Its 2017 and this is the third year that I have had solar water heating. Use of the system is balanced by my wife who wants lots of hot water (while saving the planet) and myself who wants to save money, energy (and the planet).
During the long wet period – which persists into Agust, with almost constant cloud cover from early June through to end of July – lets hope its back to a proper summer – the solar panels have performed, though poorly. the odd sunny day and the hot water cylinder temperature gets to a realistic level from the panels, a cloudy day and we have to switch on the boiler to top up the heat.
During June and July the boiler was set to come on for about 20 minutes at the start (06:00) and end of the day. The very early heating to allow for getting up in the morning leaving a hot tank ready for solar heating. The end of day heating to either top it up or not depending on the solar heating during the day.
The boiler is set to heat if the cylinder is below 55C, the solar panels are set to take the hot water cylinder up to 65C.
2015 and 2017 we had pretty reasonable summers and as expected were able to switch the boiler off in May then back on late September / early October.
2017 – did it ever stop raining?I expect that anybody who has installed a solar hot water system at the start of 2017 will have been disappointed,- stick with it, its just a bad year for sun!
Solar Water Heating – Is it worth it?
(From the 1st year)
1st indications are amazing with almost 5KWh equivalent generated on the 1st day – Sunday 28th Jan when it was mostly overcast and very cold!
I am expecting that I will be able to switch off my hot water system which is oil fired, during the spring, summer and early autumn. –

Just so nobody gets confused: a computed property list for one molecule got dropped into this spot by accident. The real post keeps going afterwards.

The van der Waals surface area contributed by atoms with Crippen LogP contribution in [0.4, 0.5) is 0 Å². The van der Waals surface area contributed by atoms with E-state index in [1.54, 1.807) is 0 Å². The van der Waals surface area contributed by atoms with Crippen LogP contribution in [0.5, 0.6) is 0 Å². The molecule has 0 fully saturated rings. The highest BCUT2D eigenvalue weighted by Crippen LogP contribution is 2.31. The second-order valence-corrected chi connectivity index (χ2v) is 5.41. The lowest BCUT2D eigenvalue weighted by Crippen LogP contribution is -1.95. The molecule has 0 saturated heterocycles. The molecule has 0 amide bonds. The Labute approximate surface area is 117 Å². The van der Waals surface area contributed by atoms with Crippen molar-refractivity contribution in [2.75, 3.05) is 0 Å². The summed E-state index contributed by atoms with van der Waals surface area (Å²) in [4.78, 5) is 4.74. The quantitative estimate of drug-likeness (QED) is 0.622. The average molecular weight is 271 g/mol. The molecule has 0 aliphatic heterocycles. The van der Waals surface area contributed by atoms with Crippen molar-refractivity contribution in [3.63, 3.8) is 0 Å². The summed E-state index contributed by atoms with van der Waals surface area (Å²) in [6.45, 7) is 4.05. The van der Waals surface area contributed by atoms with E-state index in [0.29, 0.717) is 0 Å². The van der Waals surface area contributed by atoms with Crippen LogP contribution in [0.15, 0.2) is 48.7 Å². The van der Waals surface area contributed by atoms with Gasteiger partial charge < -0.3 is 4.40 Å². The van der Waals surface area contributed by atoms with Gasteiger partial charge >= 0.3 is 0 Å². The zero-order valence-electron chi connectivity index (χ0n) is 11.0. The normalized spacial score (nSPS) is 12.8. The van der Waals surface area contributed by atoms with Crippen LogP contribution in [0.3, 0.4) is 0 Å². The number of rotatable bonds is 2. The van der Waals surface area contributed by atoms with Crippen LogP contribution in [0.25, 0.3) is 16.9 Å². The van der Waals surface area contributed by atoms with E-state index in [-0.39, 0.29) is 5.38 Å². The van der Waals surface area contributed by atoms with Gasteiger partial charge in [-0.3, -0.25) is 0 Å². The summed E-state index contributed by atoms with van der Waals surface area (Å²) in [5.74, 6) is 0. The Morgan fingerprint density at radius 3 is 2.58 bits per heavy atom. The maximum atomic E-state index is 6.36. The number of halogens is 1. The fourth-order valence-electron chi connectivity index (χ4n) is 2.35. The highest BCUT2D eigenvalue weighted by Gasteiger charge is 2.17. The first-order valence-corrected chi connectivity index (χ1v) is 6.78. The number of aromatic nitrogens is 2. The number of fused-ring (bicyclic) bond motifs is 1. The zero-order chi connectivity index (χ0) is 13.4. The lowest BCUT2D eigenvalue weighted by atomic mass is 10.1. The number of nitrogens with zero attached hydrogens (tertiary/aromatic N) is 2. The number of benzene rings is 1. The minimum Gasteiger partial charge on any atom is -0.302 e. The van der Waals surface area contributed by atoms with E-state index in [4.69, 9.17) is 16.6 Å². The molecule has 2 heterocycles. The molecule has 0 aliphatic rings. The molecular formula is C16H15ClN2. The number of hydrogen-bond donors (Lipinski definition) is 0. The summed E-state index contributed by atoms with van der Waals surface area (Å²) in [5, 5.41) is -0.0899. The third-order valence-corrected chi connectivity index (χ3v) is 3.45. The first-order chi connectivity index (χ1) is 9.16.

I wrote this when I created this page (That being the case I will save at least £300 a year on water heating).
With the recent increases in oil and from my practical experience that I have managed to save a full tank of oil 1,000 litres over the late spring, summer and early autumn – to end of September, my saving excluding any topping up of heat by the solar system from October – April is 1,000 litres * the cost of oil say 37p per litre. Now I expect to save at least £400 per year!
This is now based on experience rather than theory.
The chart below shows my adaptation of the genersys savings chart, this is oriented towards a typical installation. I have omitted savings on boiler replacement and servicing but added a Hot Water tank replacement at £800.
I now have a new seriously well insulated 300 litre cylinder included within the price. My old cylinder is only 10 years old but full of scale – like most of Kent, I live in a hard water area – and with minimal insulation, it was over due for replacement! see the pictures
Values below are based on: 70% of hot water generated by Solar Heat, 30% of heating bill for hot water, fuel inflation 7% Per year – this last figure has become a bit silly as fuel inflation has been significantly higher than 7%!
Most installations will be 2 panels with a total of 4 square meters, I have opted to spend a bit more on 3 panels and a larger than normal hot water cylinder.
* If I factor in the new hot water cylinder that came with the system, my existing one had to be replaced anyway as it was thick with hard water scale, the actual cost of my system could be said to have been reduced by the cost of a hot water cylinder! Then take into account probable increases in oil costs, I might expect significantly less than a 10 year payback!
* We have a family of swifts who have a nest (now two nests) close to the readout. The parents aren’t a problem, we all pretend we can’t see each other, but when they were raising their chicks (two broods) we avoided going near the readout, hence a gap. The total reading so far this year for end of October is accurate (1,500 Kwh equivalent over August, September, October).